As educators, we don’t have the luxury of “Let them eat cake,” moments. It is our job to see beyond where a student may have started in life and look for a poverty of unmet emotional needs among the seemingly affluent as well as the untapped brilliance of someone who has just not yet found his or her way to excel.


On Balance

Whether your day starts in front of a class of elementary or high school students or in the guidance or administrative office, chances are there was not much separation from the day before. And that day likely slipped from the school to your home in the evening. While you were helping your own children with homework, your mind was probably not far from your other children for whom you are responsible. Like nearly all professions in modern times, there is no separation from work and life, and the notion of balance brings a laugh.

Finding a balance and holding onto it is a hard won achievement for anyone. Like the study habits we encourage among our students, we have to encourage habits of balance to maintain our levels of success at school and at home.

Some of these might help regain equilibrium:

Elevate the importance of your family and friends and special personal interests. Prioritize time with those important to you and those interests you enjoy, and keep them separate from work.

Take time each week for yourself; to read or exercise or take a hike. Whatever you find rejuvenates your mind and body, find some time to do it. Cross-training with the school’s sports team does not count.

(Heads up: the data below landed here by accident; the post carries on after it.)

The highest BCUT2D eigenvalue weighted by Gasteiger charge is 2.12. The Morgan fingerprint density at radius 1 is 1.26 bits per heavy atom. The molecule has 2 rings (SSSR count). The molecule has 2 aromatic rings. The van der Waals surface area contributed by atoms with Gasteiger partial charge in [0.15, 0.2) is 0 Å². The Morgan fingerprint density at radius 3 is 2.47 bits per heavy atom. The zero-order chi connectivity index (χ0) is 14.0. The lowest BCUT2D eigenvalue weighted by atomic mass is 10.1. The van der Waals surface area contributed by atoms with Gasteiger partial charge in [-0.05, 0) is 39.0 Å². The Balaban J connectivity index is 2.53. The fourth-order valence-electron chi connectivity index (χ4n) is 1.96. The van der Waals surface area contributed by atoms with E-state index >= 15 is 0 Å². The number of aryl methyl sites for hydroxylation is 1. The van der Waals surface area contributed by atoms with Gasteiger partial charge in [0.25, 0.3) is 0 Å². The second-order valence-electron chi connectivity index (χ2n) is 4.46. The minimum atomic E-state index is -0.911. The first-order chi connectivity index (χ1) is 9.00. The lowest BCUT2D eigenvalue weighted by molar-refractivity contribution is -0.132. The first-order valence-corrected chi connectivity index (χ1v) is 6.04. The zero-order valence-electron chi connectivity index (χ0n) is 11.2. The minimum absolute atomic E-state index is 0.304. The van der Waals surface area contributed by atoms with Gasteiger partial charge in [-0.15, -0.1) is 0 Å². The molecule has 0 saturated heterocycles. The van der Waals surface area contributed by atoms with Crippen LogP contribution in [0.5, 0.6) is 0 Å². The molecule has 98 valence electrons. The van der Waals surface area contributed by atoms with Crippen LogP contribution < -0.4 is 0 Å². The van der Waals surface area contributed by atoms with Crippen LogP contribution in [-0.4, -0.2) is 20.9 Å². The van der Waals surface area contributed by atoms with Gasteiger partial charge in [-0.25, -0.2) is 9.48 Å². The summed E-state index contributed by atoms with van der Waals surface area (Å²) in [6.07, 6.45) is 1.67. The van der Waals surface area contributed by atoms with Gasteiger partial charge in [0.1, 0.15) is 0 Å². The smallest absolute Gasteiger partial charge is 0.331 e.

Be realistic about what can be achieved. There will always be one more plan to complete, one more paper to read, one more test to grade. Do what you can but don’t let it intrude on numbers 1 or 2.

Be positive. When everyone around you is equally overwhelmed, the negative sharing can bring everyone down. Don’t ignore the realities, but don’t allow yourself to be drawn into it. Find something positive to share and start to bring colleagues up rather than down.

Share successful solutions. If you have found a way to be more efficient or to balance the pressures, share your success among your peers. They will thank you for it and help you when you begin to tilt.

Remember, achieving balance is not a once and done endeavor. It is a habit that will bring long-term benefit to you, your family and your organization.